WHO Calls for Worldwide Ban of Trans Fats

Once believed to be a heart-healthy alternative to butter, artificial trans fats are set to be banned by the U.S. Food and Drug Administration and are not to be added to foods after June 18, 2018, unless a manufacturer can present scientific proof their use of partially hydrogenated oil is safe.  The oils are primarily used to extend the shelf life of processed foods and consumers will likely not notice any change in taste, but the health benefits could be significant.

By removing fats like partially hydrogenated vegetable oil, which raise bad cholesterol while lowering good cholesterol, researchers estimate nearly 20,000 heart attacks and 7,000 deaths from heart disease could be prevented each year, according to a recent New York Times report.   With  31 per cent of deaths worldwide attributed to cardiovascular disease, the World Health Organization is finalizing guidelines for saturated fatty acid and trans-fatty intake and would like to see trans fats removed from global food sources by 2023.

Trans fats have long been know to be unsafe and as far back as 2006, New York City’s Board of Health placed a trans fat ban on all restaurants and bakeries, only allowing them to use a very small amount of partially hydrogenated oils.   Canada, Britain, Switzerland and Denmark have also placed restrictions on the use of these fats but they are still used commonly, even re-used, in India, Pakistan and the Middle East.  Reheating oil results in chemical changes that increase the saturated fatty acids.   Trans fats are also linked with an increased risk for Alzheimer’s disease, certain cancers and as a result greater insulin sensitivity, type 2 diabetes.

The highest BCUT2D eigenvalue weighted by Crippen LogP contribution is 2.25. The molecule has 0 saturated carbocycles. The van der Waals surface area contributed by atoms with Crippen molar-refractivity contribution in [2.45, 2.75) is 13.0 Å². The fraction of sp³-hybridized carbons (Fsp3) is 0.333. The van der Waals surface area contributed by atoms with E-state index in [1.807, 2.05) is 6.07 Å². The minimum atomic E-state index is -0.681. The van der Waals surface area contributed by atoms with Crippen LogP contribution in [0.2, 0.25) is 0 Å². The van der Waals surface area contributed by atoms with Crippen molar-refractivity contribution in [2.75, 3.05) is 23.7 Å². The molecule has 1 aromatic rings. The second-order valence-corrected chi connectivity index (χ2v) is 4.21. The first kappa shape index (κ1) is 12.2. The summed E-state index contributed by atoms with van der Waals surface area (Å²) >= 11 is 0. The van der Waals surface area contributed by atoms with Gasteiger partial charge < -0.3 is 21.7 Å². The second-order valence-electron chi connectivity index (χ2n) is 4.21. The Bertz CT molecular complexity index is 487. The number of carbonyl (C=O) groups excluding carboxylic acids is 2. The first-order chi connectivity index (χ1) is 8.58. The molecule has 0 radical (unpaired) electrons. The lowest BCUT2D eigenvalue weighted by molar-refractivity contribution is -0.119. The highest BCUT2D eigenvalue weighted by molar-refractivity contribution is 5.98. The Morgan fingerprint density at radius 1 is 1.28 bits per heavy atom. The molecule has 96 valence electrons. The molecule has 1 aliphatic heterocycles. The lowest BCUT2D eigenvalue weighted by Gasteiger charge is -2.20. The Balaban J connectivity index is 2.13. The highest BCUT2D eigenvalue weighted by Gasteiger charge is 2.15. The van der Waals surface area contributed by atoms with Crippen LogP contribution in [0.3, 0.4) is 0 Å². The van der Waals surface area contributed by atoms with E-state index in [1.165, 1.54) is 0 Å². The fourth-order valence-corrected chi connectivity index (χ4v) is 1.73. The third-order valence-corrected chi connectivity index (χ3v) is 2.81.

Trans fats are not the only culprit in increasing the risk for chronic health problems, as the food industry moves away from artificial trans fats, they have sought out inexpensive alternatives like tropical oils including coconut, palm kernel or palm oil which are high in saturated fats.   Eating foods containing saturated fats can raise the levels of LDL (bad) cholesterol in your blood, increasing your risk for heart disease and stroke.  The production of palm oil also frequently results in the clear-cutting of rain forests where many endangered species live and which produce roughly 20 per cent of the earth’s oxygen.

To understand more about trans fats, saturated fat and monounsaturated fats like olive, peanut and canola oils, follow this link to the Mayo Clinic website.